Hello! Last week we talked about the importance of developing a style and shooting in good, natural light, and how to get the best from your camera phones.We looked at Instagram and later today I will look at Pinterest. But first I want to look at Composition.
The thing that I love about taking photographs with my iPhone is that I have the challenge of being limited by what the phone can do. It means that I have to pay even more attention to my compositions and the light. I can't get a fancy lens out or use a low aperture to blur the background, I simply have the phone.
When you compose an image it is really important to start by thinking why you are taking the photograph. What are you trying to say? What is the subject? What is the story? This doesn't have to be deep and meaningful, it can be as simple as "blue sky", "Autumn leaves", "pretty pink things!" But you do need to start somewhere. Is the subject of your photograph one thing or is everything in the image important? For example you might be taking a photograph of a vase of flowers on a table or a flat lay of all the new products you have in your shop. In the first example the vase of flowers is the subject but there might be other things in the photograph that are not as important. In the second example everything is probably important, so your subject is the whole image.
As you start to think about your image in a bit more detail you can make decisions about where to place the subject (or subjects) in the image. You might have heard about the rule of thirds and some of you will have the grid up on your camera phone, so that you can see it when you take a photograph. If you haven't, turn the grid on as it will really help you to frame your images and place your subject is a good place. On an iPhone you do this in the settings. Other phones will vary, so please shout if you can't work out how to do this. You will be able to set the grid option on other cameras too.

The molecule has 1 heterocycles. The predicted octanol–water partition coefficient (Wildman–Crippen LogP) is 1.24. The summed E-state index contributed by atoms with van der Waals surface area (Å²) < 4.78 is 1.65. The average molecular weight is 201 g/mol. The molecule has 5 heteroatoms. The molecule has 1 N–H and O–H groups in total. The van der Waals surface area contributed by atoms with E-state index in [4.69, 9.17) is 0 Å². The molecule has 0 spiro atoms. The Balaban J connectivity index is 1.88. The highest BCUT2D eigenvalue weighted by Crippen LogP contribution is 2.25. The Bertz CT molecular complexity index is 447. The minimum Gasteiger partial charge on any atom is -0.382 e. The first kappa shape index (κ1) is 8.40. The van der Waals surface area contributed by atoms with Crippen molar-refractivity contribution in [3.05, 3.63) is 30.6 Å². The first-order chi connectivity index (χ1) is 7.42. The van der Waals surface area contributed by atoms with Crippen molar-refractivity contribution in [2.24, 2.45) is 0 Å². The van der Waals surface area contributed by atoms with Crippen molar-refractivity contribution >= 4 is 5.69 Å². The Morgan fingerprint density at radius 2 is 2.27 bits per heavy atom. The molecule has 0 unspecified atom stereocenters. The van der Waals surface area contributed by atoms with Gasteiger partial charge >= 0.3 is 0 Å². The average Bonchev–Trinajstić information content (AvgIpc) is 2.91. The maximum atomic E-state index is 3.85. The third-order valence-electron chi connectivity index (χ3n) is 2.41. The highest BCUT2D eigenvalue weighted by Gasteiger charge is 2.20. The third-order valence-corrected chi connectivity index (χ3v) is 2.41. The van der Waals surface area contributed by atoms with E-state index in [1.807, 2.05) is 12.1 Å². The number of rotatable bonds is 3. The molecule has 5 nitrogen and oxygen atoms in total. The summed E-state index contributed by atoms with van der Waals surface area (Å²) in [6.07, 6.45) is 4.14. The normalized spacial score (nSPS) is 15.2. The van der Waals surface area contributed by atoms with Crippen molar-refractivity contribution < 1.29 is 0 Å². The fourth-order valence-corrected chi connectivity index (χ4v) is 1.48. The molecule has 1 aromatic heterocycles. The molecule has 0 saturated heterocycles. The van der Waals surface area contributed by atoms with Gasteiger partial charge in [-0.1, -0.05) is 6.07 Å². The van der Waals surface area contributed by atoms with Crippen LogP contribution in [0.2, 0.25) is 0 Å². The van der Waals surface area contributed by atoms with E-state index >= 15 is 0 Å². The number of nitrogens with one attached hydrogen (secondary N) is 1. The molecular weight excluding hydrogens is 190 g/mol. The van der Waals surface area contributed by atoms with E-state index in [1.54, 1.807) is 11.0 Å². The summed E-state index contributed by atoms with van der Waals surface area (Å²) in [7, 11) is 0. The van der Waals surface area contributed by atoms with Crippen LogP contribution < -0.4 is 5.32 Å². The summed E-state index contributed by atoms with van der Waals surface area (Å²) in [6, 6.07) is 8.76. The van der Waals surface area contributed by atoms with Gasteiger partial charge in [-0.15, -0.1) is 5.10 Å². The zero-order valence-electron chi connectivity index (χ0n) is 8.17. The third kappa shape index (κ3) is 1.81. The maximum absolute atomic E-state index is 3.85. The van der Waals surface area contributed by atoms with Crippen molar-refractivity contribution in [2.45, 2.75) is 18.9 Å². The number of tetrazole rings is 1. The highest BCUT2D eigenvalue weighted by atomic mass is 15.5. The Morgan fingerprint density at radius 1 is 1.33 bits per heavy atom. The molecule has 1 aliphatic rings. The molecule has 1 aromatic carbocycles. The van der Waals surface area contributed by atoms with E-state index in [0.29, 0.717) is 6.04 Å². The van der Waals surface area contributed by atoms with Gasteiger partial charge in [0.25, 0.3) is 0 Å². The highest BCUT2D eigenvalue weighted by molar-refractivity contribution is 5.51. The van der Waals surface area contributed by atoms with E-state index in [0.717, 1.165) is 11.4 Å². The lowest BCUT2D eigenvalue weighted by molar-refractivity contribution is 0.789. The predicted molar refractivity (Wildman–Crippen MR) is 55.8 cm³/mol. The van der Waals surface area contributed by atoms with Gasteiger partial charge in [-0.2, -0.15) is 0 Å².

The grid enables you to think of your image in thirds. By placing your subject in one of the thirds you create a balanced image that makes our eyes happy! It also helps you to create images that are a bit more interesting. By placing your subject to one side, for example.
Before I give you any more composition tips I want you to turn your grids on, find a simple subject and take some different images of it. Really thinking about where you position it in the grid. If you want to share some in our Facebook Group that would be lovely! Have a think about which ones you like best. Do some make you feel differently? Can you create a feeling simply from where you place your subject in the frame?
Also take a look at some images on Pinterest or in a book or magazine and really look at the composition. Where is the subject? Can you see the image in terms of thirds? By looking at other images in this way it will really help you when you come to compose your own images.